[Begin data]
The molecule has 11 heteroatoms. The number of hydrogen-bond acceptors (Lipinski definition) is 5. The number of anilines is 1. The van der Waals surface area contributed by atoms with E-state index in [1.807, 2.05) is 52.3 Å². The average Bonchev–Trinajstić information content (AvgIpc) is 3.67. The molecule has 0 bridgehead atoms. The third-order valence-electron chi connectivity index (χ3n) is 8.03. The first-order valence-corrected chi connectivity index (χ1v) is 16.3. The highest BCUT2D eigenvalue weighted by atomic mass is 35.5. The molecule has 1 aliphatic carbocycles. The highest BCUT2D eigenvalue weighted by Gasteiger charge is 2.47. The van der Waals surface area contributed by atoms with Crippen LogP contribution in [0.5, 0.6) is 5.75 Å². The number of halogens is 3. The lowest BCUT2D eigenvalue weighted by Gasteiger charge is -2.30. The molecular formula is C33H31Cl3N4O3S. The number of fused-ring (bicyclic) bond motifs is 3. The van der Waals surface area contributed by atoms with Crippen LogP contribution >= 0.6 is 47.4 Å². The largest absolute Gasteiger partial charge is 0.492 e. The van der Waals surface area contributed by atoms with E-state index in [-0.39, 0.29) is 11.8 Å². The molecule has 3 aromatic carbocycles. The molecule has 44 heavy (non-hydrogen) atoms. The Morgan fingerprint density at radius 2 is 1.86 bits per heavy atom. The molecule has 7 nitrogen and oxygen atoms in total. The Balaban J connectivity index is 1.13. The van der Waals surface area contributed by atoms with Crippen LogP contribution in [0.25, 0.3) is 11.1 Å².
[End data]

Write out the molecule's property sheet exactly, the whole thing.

The molecule has 11 heteroatoms. The number of hydrogen-bond acceptors (Lipinski definition) is 5. The number of anilines is 1. The van der Waals surface area contributed by atoms with E-state index in [1.807, 2.05) is 52.3 Å². The average Bonchev–Trinajstić information content (AvgIpc) is 3.67. The molecule has 0 bridgehead atoms. The third-order valence-electron chi connectivity index (χ3n) is 8.03. The first-order valence-corrected chi connectivity index (χ1v) is 16.3. The highest BCUT2D eigenvalue weighted by atomic mass is 35.5. The molecule has 1 aliphatic carbocycles. The highest BCUT2D eigenvalue weighted by Gasteiger charge is 2.47. The van der Waals surface area contributed by atoms with Crippen LogP contribution in [0.5, 0.6) is 5.75 Å². The number of halogens is 3. The lowest BCUT2D eigenvalue weighted by Gasteiger charge is -2.30. The molecular formula is C33H31Cl3N4O3S. The number of fused-ring (bicyclic) bond motifs is 3. The van der Waals surface area contributed by atoms with Crippen LogP contribution >= 0.6 is 47.4 Å². The largest absolute Gasteiger partial charge is 0.492 e. The van der Waals surface area contributed by atoms with E-state index in [-0.39, 0.29) is 11.8 Å². The molecule has 3 aromatic carbocycles. The molecule has 44 heavy (non-hydrogen) atoms. The Morgan fingerprint density at radius 2 is 1.86 bits per heavy atom. The molecule has 7 nitrogen and oxygen atoms in total. The Balaban J connectivity index is 1.13. The van der Waals surface area contributed by atoms with Crippen LogP contribution in [0.25, 0.3) is 11.1 Å².